With the United Nations striving to increase sustainable development education around the world, Education International President Susan Hopgood called for more “tools, time and trust” to strengthen the teaching profession and deliver on the SDGs.
The voice of the teaching profession was loud and clear at the United Nations on 28 June where leading Sustainable Development Goal 4 stakeholders convened for a high-level education event in New York.
“Education systems must be recognised as the drivers that ensure our children have the knowledge and the tools to not only navigate both an increasingly warming climate and shifting political landscape, but to grow-up with an appreciation of both the world around them and of their fellow citizens,” said EI President Susan Hopgood during the panel discussion “Education for Sustainable Development and Education for Global Citizenship,” which specifically focused on target 4.7.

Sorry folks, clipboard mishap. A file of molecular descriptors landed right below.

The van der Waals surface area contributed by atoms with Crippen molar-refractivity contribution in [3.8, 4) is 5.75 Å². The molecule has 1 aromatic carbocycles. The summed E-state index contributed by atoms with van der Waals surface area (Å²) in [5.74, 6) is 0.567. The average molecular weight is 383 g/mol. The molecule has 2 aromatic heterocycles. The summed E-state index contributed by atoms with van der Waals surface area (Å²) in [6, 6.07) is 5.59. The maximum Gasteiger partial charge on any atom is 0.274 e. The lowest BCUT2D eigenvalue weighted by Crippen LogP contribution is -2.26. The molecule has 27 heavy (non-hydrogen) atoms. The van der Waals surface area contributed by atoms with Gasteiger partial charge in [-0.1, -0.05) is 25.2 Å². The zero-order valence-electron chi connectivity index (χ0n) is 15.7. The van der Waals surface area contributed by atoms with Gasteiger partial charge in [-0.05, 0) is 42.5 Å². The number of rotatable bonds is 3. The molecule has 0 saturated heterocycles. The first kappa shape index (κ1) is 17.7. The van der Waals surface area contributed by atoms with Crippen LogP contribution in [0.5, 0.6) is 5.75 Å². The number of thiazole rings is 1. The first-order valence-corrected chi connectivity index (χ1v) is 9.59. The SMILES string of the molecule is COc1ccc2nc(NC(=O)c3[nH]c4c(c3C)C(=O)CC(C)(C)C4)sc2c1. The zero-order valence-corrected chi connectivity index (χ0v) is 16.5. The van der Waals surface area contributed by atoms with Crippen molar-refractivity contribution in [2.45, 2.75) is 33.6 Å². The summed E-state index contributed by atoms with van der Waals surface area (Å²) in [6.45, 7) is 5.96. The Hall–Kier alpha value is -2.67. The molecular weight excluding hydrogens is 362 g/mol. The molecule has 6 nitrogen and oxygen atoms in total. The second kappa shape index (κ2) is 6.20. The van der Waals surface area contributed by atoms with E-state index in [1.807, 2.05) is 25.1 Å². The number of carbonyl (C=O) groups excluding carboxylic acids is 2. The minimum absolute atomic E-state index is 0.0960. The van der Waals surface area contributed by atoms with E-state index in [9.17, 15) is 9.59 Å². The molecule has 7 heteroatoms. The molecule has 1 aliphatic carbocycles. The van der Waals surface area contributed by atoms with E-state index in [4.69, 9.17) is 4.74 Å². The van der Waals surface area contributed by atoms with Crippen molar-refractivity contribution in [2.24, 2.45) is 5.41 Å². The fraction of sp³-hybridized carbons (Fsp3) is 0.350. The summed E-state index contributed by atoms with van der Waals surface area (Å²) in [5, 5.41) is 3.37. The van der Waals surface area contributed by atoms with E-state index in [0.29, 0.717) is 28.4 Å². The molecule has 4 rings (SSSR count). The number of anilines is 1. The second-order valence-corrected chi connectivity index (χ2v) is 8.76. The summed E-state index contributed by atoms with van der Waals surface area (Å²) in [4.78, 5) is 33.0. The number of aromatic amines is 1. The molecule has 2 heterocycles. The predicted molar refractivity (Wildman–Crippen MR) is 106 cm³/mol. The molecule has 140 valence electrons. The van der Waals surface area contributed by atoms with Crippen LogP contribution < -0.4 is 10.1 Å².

Hopgood detailed EI’s three major components required to create and maintain sustainable development education. These include a system approach, a strong teaching profession, and a properly developed curriculum.
In taking aim at systemic challenges facing sustainable development education, Hopgood highlighted the need greater financing.
“Governments globally are not meeting their funding commitments to education, and where they do make investments, these benefit the privileged at the expense of the most marginalised, effectively widening inequalities.”
The event was part of a long-term commitment by the UN and Goal 4 stakeholders to raise awareness and better understanding of the sustainable development agenda.
Click here to read Hopgood’s remarks in full.